Now, a lot of these older homes, okay, don’t have as good of insulation as some of the newer homes. So that’s where we’re trying to find out this happy medium of this crossover point and when you do put these integrated controls in there’s some pretty significant rebates. $1,600 a ton. One ton of air conditioning is equated to 12,000 BTUs. So, when we take a 36,000 BTU condenser, that’s considered a three-ton condenser. So, at $1,600 a ton with these new rebates, with these integrated controls, you know, for a system like that, you’re looking at a $4,800 rebate with the integrated controls. We also need to add a kumo cloud Wi-Fi adapter into each indoor system or zone that we would put into the home with that. So, what you’re basically doing with an integrated controller should turning something on and off at a temperature or a set point, and that’s where you’re achieving these rebates now. By putting these systems into your home.

Frequency of Switching from Ductless to Oil in a Typical New England Winter

John: How often during a winter would a home typically be switching over to that oil heat at those lower temperatures in order to gain efficiency. And obviously this changes depending on where you live. But here in New England we don’t have that many days even during the winter when you’re below 25 degrees, a lot of the times in the winter you’re in the 30s.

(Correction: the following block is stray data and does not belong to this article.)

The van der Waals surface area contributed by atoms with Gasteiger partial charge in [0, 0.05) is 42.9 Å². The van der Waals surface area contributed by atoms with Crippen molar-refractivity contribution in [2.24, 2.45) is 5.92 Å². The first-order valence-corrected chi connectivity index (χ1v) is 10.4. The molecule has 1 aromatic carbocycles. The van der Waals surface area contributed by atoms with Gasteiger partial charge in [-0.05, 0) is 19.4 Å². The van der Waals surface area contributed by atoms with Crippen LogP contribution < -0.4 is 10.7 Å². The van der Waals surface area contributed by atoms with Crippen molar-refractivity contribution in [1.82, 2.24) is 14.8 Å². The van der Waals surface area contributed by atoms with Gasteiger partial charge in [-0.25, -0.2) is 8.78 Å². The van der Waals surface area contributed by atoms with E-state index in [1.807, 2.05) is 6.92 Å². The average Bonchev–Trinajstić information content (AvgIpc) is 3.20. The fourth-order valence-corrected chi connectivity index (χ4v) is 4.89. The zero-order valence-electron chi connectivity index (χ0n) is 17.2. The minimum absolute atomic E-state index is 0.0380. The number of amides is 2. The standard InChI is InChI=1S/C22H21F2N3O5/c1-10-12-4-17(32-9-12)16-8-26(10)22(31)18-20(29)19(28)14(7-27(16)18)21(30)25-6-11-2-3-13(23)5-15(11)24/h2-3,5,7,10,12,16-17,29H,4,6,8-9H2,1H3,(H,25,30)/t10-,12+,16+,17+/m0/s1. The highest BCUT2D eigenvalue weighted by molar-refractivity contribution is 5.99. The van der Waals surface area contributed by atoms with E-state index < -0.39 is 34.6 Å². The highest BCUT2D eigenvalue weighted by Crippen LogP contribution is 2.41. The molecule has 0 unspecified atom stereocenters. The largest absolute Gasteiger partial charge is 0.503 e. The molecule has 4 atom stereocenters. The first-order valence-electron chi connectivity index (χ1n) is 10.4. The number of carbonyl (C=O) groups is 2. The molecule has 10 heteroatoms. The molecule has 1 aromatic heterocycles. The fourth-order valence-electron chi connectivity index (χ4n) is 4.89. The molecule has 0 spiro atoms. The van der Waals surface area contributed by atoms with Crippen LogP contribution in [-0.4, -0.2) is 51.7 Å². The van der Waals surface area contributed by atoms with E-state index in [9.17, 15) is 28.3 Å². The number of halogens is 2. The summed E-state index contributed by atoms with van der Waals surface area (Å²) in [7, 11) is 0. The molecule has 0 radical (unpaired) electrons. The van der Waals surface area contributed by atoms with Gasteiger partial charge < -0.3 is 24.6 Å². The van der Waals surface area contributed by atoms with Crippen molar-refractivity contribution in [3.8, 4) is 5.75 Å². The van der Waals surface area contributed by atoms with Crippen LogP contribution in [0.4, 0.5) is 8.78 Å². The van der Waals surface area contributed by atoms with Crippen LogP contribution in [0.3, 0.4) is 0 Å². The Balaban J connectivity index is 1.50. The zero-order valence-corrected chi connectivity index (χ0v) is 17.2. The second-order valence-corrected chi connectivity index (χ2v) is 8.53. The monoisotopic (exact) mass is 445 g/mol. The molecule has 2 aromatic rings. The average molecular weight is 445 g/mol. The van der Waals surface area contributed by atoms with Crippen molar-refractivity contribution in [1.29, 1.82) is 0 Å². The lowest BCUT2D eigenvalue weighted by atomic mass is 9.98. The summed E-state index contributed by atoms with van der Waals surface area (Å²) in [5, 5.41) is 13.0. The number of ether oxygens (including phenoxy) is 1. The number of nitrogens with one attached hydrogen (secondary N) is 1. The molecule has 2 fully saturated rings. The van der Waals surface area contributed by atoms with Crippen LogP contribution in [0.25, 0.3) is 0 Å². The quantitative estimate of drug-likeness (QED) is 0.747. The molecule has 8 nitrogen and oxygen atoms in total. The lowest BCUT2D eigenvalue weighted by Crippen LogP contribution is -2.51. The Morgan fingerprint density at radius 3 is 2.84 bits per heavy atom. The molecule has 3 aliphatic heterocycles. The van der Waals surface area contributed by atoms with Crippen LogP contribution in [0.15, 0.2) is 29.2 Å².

Mike:  I just looked at a chart the other day, John, and it had the Boston heating hours on it and the temperatures, I looked at all, it’s basically a heating chart that shows all the hours of that are in a year and it shows the temperature and how many hours, what the temperature was. And we don’t have a lot of days below 10 degrees. We have a lot of heating hours that are anywhere above 20 degrees to 50 degrees in the wintertime.

And you’ve got to remember, that’s at nighttime when it gets cold. So, at nighttime is probably pretty much when your oil or propane system is going to be coming back on. And you know, this just doesn’t have to be with oil or propane. It can be done with a gas boiler too; a gas boiler is a little more efficient than an oil boil — than an oil boiler. And we’re finding with gas the cost of gas is a little bit less than oil and propane obviously ‘cause we do that on the price, you know, gallons and BTUs and CLPs and everything else like that.

So we’re finding that with that temperature of around 25 degrees with a not so well insulated home it works very, very efficient at that point — because the other thing, too, is you . . . if you’re sleeping in one room at nighttime and the integrated controls are working, I mean you can turn those other zones off if you want to and just sleep in that room and keep one room comfortable and you know, turn the other parts of the house down and gain the efficiency versus sometimes we see a home might only have one zone, has one zone of oil heat in the house, in one thermostat.

You know, we can come in and zone that home and put one unit where you were sleeping at night or working during the day or whatever, and pick up some huge efficiencies in that home. But with the gas, those rebates are not available with the integrated controls. I just want to make that clear.

John: All right, that’s great information, Mike. Thanks again for speaking with me today.

Mike:  Thanks, John.

John: And for more information, you can visit the N.E.T.R., Inc. website at or call (781) 933-NETR, that’s (781) 933-6387.